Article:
Having debuted their first song just over a month ago, you may have heard about Dear Furious. If not, just check out the pedigree of this lineup, would you?
- Isaac Golub, vocals (A Chorus of Disapproval, A18)
- Mike Hartsfield, guitar (Outspoken, A18, and many more)
- Brian Manry, guitar (Mean Season)
- Marc Jackson, bass (Throwdown)
- Matt Horwitz, drums (Adamantium)
Shit, a solid Mean Season connection will get my attention any day of the week. Throw in legends such as Mike Hartsfield and the uniquely charred vitriol of vocalist Isaac Golub—and former members of Throwdown and Adamantium? Come on... at that point, any respectable hardcore fan has no choice but to start paying attention!
So, yes, I am quite psyched at the opportunity to premiere this ruthless new slab of heaving metallic hardcore excellence. Stream "Claws Out" below, followed by a brief yet informative chat with Isaac Golub, providing some additional insight on Dear Furious...
Dear Furious shares its name with Amendment Eighteen's final full-length, and it's been stated in the past that A18 was a pissed off reaction to elements of the hardcore scene that you had perceived to be heading in the wrong direction. Your latest press blurb stating that Dear Furious aims to "eclipse the already fading light of staleness and mediocrity," I can't help but feel like this is a renewed continuation of that same mindset from the A18 days. Is that the case?
I didn't really think it was heading in the wrong direction necessarily, just becoming a different thing altogether, but still calling itself hardcore in that time. When Mike [Hartsfield] and I started Amendment Eighteen in 1998, there were many dance bands disguised as hardcore bands. In that I mean more and more hardcore bands were concerned with how they looked and dressed when they performed. Many bands were having the discussion at their rehearsals regarding synchronized jumps and dance moves, and where to put the "breakdown" and for how long (I've been guilty of the breakdown part). For me, once all the bands have a similar look and sound, I get bored. In these more current times, there are still a lot of great new bands—younger cats doing their thing, ya know? Writing great songs is the focus for them, and it shows—image and merchandising are the afterthought.
It does seem, though, nowadays getting internet followers, buying followers, hoping for that all-important social media shout-out to really get the ball rolling, and merchandise are more important than crafting a really great set of original songs and stabbing them out like a prison riot. If you have more logos and merchandise options than you have original songs, in my opinion you are not serious. If you are in the older age range doing a band and are still writing the same type of lyrics today that you were writing in your fake 8th grade band, maybe take a college course on band practice night instead. If you were once involved heavily in hardcore then disappeared for 15 - 20 years and came back suddenly four months ago, gung-ho like the scene owes you something, you're suspect.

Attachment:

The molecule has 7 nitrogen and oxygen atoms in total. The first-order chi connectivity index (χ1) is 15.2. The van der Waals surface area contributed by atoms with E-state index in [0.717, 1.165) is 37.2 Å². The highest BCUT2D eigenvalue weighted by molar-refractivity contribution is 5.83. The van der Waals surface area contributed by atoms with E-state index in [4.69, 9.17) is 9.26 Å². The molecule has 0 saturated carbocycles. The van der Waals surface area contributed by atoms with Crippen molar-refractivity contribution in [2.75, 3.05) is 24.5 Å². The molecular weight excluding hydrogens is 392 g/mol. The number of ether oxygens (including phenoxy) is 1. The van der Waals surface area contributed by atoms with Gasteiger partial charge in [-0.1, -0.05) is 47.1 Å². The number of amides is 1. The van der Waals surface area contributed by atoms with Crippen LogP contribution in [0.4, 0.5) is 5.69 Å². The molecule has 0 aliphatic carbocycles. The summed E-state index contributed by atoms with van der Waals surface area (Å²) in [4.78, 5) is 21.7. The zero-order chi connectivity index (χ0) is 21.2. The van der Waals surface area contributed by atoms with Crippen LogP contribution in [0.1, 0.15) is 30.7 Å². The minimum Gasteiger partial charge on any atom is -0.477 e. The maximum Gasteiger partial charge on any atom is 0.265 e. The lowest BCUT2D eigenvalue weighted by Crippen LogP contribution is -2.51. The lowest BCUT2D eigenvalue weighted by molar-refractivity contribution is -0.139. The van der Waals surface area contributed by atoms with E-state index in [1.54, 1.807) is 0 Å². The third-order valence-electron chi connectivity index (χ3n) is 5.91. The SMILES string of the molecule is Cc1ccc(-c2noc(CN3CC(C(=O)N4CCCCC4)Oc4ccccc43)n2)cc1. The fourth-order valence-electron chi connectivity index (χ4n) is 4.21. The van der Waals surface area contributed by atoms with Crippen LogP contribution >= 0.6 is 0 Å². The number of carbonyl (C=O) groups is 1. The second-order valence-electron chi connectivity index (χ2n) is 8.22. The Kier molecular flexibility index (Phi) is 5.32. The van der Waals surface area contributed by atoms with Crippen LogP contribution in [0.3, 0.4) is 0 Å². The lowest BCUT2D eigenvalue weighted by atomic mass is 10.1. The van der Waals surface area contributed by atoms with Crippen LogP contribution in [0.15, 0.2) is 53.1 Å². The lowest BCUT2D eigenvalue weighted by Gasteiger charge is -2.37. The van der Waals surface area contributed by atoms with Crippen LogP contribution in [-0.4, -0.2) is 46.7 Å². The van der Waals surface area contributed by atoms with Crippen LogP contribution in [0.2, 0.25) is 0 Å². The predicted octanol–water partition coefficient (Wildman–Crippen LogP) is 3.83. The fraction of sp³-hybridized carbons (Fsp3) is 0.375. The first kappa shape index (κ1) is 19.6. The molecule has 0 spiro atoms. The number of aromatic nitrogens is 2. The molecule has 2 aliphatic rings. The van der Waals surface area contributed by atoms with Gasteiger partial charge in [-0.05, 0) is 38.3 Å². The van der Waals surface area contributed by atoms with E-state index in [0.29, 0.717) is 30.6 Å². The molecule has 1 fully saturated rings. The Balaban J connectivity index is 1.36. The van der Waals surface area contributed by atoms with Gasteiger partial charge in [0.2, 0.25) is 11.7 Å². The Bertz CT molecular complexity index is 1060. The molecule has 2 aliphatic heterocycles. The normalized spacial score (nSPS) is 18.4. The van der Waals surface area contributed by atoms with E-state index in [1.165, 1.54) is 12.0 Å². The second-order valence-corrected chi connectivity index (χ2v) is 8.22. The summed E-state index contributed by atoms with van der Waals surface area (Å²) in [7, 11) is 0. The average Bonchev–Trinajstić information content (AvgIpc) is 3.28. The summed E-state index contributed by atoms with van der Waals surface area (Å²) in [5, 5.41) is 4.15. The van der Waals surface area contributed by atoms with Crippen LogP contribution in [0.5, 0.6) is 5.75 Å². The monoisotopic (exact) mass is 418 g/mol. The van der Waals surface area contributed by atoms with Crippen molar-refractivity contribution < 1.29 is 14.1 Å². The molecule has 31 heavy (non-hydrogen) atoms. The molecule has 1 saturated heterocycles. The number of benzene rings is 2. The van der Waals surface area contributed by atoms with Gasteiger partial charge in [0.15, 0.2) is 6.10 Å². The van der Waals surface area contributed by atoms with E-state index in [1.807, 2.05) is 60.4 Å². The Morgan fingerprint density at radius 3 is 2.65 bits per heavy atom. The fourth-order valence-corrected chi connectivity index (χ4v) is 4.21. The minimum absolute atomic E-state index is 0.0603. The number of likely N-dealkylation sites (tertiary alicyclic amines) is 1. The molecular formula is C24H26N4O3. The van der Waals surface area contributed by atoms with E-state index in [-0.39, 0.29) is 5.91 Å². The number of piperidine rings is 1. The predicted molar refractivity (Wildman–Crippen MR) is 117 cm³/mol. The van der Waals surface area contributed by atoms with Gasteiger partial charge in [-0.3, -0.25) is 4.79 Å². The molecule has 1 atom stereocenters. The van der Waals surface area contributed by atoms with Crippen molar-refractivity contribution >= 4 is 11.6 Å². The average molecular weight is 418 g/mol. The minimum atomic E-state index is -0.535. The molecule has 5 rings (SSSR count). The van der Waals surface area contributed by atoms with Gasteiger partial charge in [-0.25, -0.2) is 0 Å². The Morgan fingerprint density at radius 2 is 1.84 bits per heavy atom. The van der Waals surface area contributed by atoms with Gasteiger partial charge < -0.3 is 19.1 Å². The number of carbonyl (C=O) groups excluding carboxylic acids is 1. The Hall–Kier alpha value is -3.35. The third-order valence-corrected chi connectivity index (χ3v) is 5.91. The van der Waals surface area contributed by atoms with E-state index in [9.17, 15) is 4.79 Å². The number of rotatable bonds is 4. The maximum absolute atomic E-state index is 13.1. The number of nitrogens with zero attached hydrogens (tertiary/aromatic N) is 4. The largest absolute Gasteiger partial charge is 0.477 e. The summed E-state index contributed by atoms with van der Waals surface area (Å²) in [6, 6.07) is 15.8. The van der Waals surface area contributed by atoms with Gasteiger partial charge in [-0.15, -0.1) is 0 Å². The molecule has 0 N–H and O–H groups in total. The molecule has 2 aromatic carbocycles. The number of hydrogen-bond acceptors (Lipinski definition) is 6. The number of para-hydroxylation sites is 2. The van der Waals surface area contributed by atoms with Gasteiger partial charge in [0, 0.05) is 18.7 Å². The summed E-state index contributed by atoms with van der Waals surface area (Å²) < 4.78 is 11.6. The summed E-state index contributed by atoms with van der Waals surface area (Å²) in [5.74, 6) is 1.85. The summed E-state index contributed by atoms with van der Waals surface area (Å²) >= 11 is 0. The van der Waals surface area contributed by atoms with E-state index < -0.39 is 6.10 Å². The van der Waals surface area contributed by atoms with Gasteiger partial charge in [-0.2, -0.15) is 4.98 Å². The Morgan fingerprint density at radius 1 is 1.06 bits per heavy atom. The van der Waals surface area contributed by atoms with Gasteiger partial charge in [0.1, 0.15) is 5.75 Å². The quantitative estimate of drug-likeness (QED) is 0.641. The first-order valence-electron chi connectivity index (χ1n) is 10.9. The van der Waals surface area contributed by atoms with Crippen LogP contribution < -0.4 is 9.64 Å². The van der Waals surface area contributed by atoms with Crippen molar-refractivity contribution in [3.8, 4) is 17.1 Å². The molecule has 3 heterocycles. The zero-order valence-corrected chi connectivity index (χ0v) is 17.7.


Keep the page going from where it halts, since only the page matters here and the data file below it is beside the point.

So, when I say something like "eclipse the already fading light of staleness and mediocrity," I mean the lights have been cut off on this section of the hardcore building. All the exits have been blocked and the sun is going down fast. So, let's lace up, wait until it gets pitch-black in here, get ferocious, ground and pound, and see who's really real. Musically speaking, of course.
I've not seen the lyrics, but more so than your previous track, "Got Your Name on It," "Claws Out"—as its title would suggest—is just ragingly ferocious. Musically there's a touch more of a metal undercurrent, and the vocals are just seethingly, well... furious!
Yeah, I still write exclusively personal, scathing lyrics and deliver them with a sincere anger. I want my lyrics to sound like a threat, like that fight-or-flight moment right before something horrible is going to happen. But, I also write very metaphorically: believe it or not, "Claws Out" is a love song.
As far as that metal twist to the music, of fucking course! Brian Manry wrote these riffs, my dude is a beast! He wrote and performed in Mean Season, for me the best band to come out of the '90s California hardcore scene. This band is 23 years in the making for Brian and me, after I tried out to be the singer of Mean Season in 1994. That didn't end up happening, but the way Brian and I looked at each other during that audition, we knew something like Dear Furious was going to happen.
Obviously there's more to come from Dear Furious, but I've yet to see mention of what this might be building up to. A 7"? A full-length? At least in the short-term, where might this all land?
There has been some talk of releasing our four demo songs as a 7", but that's just talk at the moment. I'm not in a rush. Quality of songs is the most important thing to me. I'm learning what not to do from my contemporaries. I want to make sure not to rush/write/record/release some mediocre shit. Having people know I'm in a band isn't important to me. Making sure that I contribute to a quality product is. Quality to me is in the sincerity and feeling, not the production or the release artwork. For now, we're just releasing one song at a time on real, legit, street-level sites such as this. We have a music video shot, edited, and ready for a premiere. That will happen soon. For now, getting on as many shows as possible is a priority. We have a vicious set and are ready to get down.
Keep your eyes peeled for more news from Dear Furious via Facebook. "Embrace cold darkness, all hail the new flesh."